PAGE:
NameLo, Weiwei (author), Maher, Carolyn A (chair), Alston, Alice S (internal member), Radu, Iuliana (internal member), Uptegrove, Elizabeth B (outside member), Rutgers University, Graduate School of Education,
Task analysis in education,
Mathematics--Study and teaching,
DescriptionResearch Questions: One way students may develop conceptual understanding is through working on strands of related mathematical tasks and thus developing and refining their understanding of the underlying mathematical concepts contained in the tasks. The purpose of this study is to illuminate this process by detailing the inherent mathematical structures in such a strand and discuss what aspects of it facilitated student learning. The research questions addressed are: (1) What mathematical structures can be uncovered by exploring/engaging with the combinatorics tasks used in the Rutgers longitudinal study? (2) In what ways are these mathematical structures revealed during students’ problem-solving processes? Methodology: Ten tasks from the combinatorics/counting strand are selected from the Rutgers longitudinal project for this qualitative study. The data available for analysis are in the form of digitized video tapes, verified transcripts, and students’ written work. The analysis focuses on decoding students’ solutions into formal mathematical definitions and theorems. Concept maps are used to illustrate the overall hierarchy of the presented mathematical structures. Findings: There are a total of sixty-three inherent mathematical structures extracted from the formal solutions of ten selected combinatorics tasks. These structures are categorized as definitions, notations, axioms, properties, formulas, and theorems. When classified with respect to the seven relevant sub-domains of mathematics, these structures pertain to: set theory, enumerative combinatorics, graph theory, sequences & sets, general algebraic system, probability theory, and geometry. The analysis suggests that the participating students uncovered many of these mathematical structures primarily in the following ways: (1) Manipulating a concrete model, (2) Listing all possible combinations, (3) Inventing different representations, (4) Seeking patterns, and (5) Making connections. Conclusion and Suggestions: These findings support the following suggestions for practice: (1) Teachers may benefit from studying the underlying structures of a task thoroughly before assigning the task to students, (2) In determining the order of related tasks within a strand, teachers need to consider the sophistication level and the coherence of the underlying structures across tasks, (3) Using concrete models can help students to both develop and verify solutions to complex problems, and (4) Tasks whose inherent structures belong to a variety of mathematical sub-domains can help students build an increasingly interconnected view of mathematics. Significance: This study outlined a method of extracting inherent mathematical structures from mathematical tasks. The results suggest that students have natural abilities to uncover these structures by themselves. It is hoped that this will motivate mathematics teachers to improve the way they think about using problem solving in their teaching.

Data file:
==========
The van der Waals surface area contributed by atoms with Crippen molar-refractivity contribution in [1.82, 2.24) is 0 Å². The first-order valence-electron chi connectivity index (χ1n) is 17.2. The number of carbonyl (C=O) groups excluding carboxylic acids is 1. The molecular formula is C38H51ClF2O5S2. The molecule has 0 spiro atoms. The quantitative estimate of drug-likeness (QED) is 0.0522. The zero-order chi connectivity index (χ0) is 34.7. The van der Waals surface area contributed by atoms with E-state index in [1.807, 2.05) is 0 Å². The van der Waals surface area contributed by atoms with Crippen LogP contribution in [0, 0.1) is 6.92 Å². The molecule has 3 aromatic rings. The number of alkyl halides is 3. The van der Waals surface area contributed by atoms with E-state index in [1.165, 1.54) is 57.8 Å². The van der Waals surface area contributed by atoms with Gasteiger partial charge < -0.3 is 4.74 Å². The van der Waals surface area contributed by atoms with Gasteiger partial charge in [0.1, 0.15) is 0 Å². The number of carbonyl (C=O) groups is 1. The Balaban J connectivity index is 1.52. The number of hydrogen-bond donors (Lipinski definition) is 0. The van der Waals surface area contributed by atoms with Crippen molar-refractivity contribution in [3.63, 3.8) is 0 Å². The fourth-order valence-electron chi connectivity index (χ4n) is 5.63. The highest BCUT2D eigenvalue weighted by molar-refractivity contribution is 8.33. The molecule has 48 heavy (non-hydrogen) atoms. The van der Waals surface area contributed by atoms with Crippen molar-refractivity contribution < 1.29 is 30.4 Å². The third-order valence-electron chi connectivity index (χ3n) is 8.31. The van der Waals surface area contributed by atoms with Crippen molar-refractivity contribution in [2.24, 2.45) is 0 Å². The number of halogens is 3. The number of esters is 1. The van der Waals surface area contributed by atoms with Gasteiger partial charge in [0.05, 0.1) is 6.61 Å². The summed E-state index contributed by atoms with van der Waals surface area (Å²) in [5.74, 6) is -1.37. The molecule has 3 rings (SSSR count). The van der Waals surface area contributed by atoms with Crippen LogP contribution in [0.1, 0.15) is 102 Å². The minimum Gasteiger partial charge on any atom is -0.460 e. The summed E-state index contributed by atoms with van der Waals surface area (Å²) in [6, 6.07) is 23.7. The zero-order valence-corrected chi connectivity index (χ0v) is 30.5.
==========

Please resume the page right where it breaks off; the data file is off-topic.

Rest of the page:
NoteIncludes bibliographical references
Noteby Weiwei Lo
CollectionGraduate School of Education Electronic Theses and Dissertations
Organization NameRutgers, The State University of New Jersey
RightsThe author owns the copyright to this work.